A long-standing partnership connects Germany and the People’s Republic of China in research and education, but at the same time China is increasingly becoming a competitor and systemic rival.

Skyline of Shanghai with photovoltaic systems

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The declared goal is to position China as one of the most important science and innovation nations, as well as a military superpower worldwide. Cooperation is becoming increasingly challenging and takes place within very complex framework conditions that affect all levels of cooperation with China.

Against this background, the Federal Ministry of Education and Research (BMBF) is critically examining, where cooperation with China is still meaningful and possible. Support is only provided for projects that have a clear added value for Germany and Europe. When it comes to global challenges such as climate change, Germany actively engages China as a partner. At the same time, the Federal Ministry of Research draws clear boundaries in sensitive areas. This applies, for example, to cooperation involving particular dual-use risks or to cooperation in the field of artificial intelligence, which can be misused for surveillance purposes and human rights violations.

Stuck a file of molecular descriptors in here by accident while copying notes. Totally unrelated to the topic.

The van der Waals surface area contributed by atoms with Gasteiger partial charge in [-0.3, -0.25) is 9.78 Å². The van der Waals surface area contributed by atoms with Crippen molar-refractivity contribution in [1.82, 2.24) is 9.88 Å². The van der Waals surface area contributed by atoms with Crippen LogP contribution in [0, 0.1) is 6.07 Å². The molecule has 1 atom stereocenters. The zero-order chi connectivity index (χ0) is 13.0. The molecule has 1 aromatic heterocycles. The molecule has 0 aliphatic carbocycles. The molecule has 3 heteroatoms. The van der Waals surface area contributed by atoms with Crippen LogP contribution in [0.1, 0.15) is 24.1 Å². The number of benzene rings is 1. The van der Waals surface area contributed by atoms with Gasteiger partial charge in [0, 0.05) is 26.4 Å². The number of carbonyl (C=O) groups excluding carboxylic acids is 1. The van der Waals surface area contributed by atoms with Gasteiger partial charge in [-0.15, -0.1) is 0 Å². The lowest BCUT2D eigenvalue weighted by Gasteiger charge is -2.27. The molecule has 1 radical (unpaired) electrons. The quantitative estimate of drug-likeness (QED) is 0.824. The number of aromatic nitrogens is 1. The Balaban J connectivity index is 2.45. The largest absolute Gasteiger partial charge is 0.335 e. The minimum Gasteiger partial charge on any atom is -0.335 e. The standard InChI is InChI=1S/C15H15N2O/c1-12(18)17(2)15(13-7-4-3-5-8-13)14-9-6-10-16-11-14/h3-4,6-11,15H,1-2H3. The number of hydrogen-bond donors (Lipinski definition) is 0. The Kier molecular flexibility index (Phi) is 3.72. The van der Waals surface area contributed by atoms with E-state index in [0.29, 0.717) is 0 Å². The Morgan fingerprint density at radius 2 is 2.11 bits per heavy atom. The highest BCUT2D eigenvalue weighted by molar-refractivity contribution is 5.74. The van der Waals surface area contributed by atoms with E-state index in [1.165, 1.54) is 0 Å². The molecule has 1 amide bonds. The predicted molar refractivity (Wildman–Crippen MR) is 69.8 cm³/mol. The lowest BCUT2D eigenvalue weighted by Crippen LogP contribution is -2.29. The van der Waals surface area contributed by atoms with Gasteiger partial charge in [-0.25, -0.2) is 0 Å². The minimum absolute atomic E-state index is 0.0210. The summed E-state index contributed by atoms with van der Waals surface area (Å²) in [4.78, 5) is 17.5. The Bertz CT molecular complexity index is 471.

The freedom of science and teaching has constitutional status in Germany. This entails a special responsibility on the part of the scientific organisations and researchers. The guidelines developed by the science organisations and the review processes initiated for cooperation with China are an important step along this path. These processes must be continuously developed and adapted to the growing challenges. This is an ongoing task for politics and science - and also a responsibility for each individual researcher.